In this paper, we explore the relationship between economic conditions and disability insurance (DI) participation in Spain during the Great Recession. Using individual-level longitudinal data, we show that DI awards are procyclical, contrary to the countercyclical behavior found in most of the previous literature. We show that DI applications are not responsive to the business cycle and that economic conditions have no effect on the composition of new DI awardees, suggesting that DI participation in Spain is not driven by partially disabled individuals resorting to the DI program as a result of bad labor market conditions. Furthermore, we argue that the procyclical behavior of DI awards may be driven by an informal increase in screening stringency and by an improvement in the health status of the population as a result of worse economic conditions.
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SSDI is the public contributory DI program in the USA. Supplemental Security Insurance (SSI) is a means-tested program administered also by the US Social Security Administration (SSA).
The outflow from DI is very low in most countries. For several OECD countries in 2008, only around 12% of all DI beneficiaries left the program for reasons other than death or retirement (OECD 2010).
In the non-contributory system, income is evaluated yearly. The income threshold for the year 2016 was set at 5150.6 euros per year for an individual living alone. This amount is adjusted if the individual lives with other members.
The total amount of non-contributory benefits paid in 2014 was a 9.21% of the amount paid in contributory benefits.
Historically there was also a fourth degree, permanent limited disability for the usual job, which has practically fallen into disuse. Very few disabled individuals currently belong to this category. Among all individuals that were receiving a disability benefit at some point during the years 2008 to 2013, only 0.11% of them were classified into this degree. Individuals in this level of disability only receive a one-time lump-sum payment.
Data on applications are only available from the year 1996.
Note that there is no relevant reform of the DI program affecting the entrance to the system during the Great Recession, our analysis period.
Autonomous Communities are the 17 administrative divisions corresponding to the first level of administrative decentralization in Spain. Data on applications disaggregated at the province level are not available.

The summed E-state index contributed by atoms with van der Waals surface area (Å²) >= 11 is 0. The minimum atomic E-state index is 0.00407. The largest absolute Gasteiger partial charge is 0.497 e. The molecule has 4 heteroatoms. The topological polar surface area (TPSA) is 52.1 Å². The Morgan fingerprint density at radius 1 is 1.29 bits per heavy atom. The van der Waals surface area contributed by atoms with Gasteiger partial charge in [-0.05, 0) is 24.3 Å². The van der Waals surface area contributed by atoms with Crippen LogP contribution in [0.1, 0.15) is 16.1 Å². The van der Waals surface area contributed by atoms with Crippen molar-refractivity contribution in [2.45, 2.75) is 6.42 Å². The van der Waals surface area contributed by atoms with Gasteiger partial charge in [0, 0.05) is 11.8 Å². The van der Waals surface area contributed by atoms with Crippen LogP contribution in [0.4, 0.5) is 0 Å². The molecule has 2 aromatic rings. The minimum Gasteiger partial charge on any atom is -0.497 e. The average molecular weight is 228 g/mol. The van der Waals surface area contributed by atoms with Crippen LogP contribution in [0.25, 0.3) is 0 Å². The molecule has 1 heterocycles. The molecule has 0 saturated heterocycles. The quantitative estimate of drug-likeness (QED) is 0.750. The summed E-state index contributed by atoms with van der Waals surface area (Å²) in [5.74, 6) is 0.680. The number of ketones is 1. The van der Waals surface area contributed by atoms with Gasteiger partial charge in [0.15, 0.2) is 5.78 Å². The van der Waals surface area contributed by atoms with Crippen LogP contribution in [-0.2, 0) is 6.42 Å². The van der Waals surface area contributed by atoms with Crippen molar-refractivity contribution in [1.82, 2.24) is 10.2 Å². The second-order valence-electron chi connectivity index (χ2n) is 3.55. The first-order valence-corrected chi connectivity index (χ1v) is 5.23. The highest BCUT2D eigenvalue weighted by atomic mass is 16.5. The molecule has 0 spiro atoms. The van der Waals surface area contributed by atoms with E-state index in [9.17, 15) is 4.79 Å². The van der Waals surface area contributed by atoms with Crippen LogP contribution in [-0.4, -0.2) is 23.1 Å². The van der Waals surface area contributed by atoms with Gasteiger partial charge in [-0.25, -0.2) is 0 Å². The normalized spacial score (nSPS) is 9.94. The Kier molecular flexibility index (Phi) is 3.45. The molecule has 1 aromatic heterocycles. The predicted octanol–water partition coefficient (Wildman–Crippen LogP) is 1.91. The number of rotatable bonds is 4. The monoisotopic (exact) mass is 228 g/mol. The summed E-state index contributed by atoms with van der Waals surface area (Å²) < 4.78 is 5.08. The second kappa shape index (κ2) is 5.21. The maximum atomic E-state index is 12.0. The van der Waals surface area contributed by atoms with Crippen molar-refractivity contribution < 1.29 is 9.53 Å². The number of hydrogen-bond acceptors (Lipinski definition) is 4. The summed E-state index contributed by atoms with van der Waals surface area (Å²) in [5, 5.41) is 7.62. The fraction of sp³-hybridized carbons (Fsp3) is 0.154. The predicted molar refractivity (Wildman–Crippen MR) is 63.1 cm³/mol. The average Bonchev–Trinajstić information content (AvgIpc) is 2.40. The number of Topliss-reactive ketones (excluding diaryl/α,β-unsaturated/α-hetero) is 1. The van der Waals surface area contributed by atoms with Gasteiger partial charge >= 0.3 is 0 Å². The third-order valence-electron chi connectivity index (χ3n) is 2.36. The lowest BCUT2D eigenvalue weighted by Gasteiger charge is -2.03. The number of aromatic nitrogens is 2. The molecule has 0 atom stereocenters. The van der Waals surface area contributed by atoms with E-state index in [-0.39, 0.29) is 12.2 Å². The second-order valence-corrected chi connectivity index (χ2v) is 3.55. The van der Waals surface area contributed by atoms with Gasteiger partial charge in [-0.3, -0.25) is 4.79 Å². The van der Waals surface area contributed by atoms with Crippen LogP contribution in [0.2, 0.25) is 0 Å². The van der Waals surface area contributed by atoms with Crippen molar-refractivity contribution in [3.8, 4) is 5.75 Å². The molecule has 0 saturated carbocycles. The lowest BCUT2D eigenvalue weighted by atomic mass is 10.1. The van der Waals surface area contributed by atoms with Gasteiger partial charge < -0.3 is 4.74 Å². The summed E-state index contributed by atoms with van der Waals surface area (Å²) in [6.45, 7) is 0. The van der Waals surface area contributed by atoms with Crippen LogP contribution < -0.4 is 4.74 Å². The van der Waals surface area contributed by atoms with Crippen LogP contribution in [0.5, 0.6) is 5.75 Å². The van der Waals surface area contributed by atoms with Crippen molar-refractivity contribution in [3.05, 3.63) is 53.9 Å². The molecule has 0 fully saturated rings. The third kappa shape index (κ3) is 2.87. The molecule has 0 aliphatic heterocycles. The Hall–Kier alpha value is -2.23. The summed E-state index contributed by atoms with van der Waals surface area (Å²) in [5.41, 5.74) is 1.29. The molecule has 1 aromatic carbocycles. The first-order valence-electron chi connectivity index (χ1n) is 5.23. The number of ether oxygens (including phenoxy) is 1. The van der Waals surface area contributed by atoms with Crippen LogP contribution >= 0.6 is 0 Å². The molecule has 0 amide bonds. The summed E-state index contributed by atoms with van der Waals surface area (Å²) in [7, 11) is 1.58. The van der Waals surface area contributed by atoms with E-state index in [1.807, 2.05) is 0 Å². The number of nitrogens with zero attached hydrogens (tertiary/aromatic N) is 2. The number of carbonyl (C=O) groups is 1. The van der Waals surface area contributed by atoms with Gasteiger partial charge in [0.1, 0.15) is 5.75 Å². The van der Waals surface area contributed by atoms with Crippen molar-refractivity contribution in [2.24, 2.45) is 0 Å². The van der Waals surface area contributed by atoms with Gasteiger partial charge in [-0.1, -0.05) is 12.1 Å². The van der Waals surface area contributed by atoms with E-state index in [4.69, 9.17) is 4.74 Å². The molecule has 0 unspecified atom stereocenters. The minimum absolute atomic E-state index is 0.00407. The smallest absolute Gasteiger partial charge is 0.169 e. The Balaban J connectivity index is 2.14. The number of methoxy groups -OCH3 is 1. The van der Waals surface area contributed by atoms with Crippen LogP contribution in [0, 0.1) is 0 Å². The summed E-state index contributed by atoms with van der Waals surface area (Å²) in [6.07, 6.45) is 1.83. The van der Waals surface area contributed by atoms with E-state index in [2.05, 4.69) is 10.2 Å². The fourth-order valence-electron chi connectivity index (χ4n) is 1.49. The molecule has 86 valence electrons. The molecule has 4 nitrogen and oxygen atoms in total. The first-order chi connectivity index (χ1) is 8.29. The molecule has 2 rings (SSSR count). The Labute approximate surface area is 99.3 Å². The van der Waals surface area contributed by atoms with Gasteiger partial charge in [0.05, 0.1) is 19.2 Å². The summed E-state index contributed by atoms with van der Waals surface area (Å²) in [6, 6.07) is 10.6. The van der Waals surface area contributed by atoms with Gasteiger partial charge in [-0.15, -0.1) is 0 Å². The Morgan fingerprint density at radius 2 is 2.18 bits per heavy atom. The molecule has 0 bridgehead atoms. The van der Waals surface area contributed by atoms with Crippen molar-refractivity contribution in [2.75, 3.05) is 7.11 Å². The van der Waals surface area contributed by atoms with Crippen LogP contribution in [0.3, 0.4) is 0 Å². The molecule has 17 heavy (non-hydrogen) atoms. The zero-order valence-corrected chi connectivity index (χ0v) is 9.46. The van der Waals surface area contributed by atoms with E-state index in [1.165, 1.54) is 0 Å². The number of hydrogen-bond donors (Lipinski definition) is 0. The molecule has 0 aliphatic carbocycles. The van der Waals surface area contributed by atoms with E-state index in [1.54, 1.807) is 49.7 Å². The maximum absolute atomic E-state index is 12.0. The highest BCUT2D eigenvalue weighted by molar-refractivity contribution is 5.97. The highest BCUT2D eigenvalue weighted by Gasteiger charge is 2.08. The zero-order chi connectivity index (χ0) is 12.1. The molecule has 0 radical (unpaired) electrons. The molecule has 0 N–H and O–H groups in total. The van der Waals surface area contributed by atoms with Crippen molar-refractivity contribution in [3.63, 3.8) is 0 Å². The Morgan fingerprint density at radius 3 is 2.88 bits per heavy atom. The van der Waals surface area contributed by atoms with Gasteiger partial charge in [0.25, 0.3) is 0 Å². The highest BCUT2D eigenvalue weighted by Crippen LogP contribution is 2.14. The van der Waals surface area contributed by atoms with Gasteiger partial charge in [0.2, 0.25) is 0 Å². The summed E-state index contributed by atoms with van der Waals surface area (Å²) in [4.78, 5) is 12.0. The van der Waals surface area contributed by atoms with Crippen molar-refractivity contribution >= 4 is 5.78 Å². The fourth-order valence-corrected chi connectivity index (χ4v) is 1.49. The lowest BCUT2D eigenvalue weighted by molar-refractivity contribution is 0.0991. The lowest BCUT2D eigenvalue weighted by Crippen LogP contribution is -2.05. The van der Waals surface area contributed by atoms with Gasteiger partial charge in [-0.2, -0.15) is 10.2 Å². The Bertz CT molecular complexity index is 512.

Regions refer to provinces, which are the 50 administrative divisions corresponding to the second level of administrative decentralization in Spain. They also constitute the regional units in which agencies in charge of granting DI benefits are decentralized.
The total variation of the provincial unemployment rate in our study sample ranges from 2.48 to 41.24, with a mean of 18.37 and a standard deviation of 8.32.
If the individual is not employed, these variables refer to the employment situation of the individual in his/her last employment spell.
The education mismatch variable is constructed as the sum of the squared differences in the distribution of education (considering three levels of education) between unemployed and employed individuals in each region.
Measured with a dummy variable taking the value 1 for individuals with a degree of disability classified by the SSA as “Total” or “Severe,” and taking the value 0 for individuals with a degree classified as “Partial.” See Sect. 2.1 for information on degrees of disability.
Measured with the logarithm of the amount of years the individual has been in employment before entering the DI program.
Measured with a dummy variable taking the value 1 for individuals with a SSA contributory group considered “high skilled.” For individuals that are not working, we take the contributory group of the last employment spell.
In this case, regions refer to Autonomous Communities, which are the 17 administrative divisions corresponding to the first level of administrative decentralization in Spain. Data on applications and denials disaggregated at the province level are not available.
The disability certificate is the main administrative accreditation in Spain that provides access to rights and services targeted to people with disabilities. Individuals have to go through a different evaluation process in order to be granted DI benefits, but in practice the eligibility criteria for the disability certificate and DI benefits are similar.
Which include neuromuscular, intellectual, visual, hearing, cardiovascular, immunological, respiratory, digestive, metabolic, endocrine and other disabilities.
Data before the beginning of the crisis in 2007 is not available, and therefore we use the earlier year available.
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We gratefully acknowledge financial support from Recercaixa for the 2014 project “Promoting the labour market integration of disabled workers: A policy evaluation exercise for Spain” and from the Spanish Ministry of Economy Grant ECO2014-52238-R. We thank participants at the XXXV Spanish Health Economics Congress held in 2015 in Granada, the CRES-UPF seminar series and the 2015 “Health at Work” workshop held at Université Paris-Dauphine for valuable comments.
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Jiménez-Martín, S., Juanmarti Mestres, A. & Vall Castelló, J. Great Recession and disability insurance in Spain. Empir Econ 56, 1623–1645 (2019). https://doi.org/10.1007/s00181-017-1396-1
- Disability insurance
- Business cycle
- Great Recession
- Procyclical health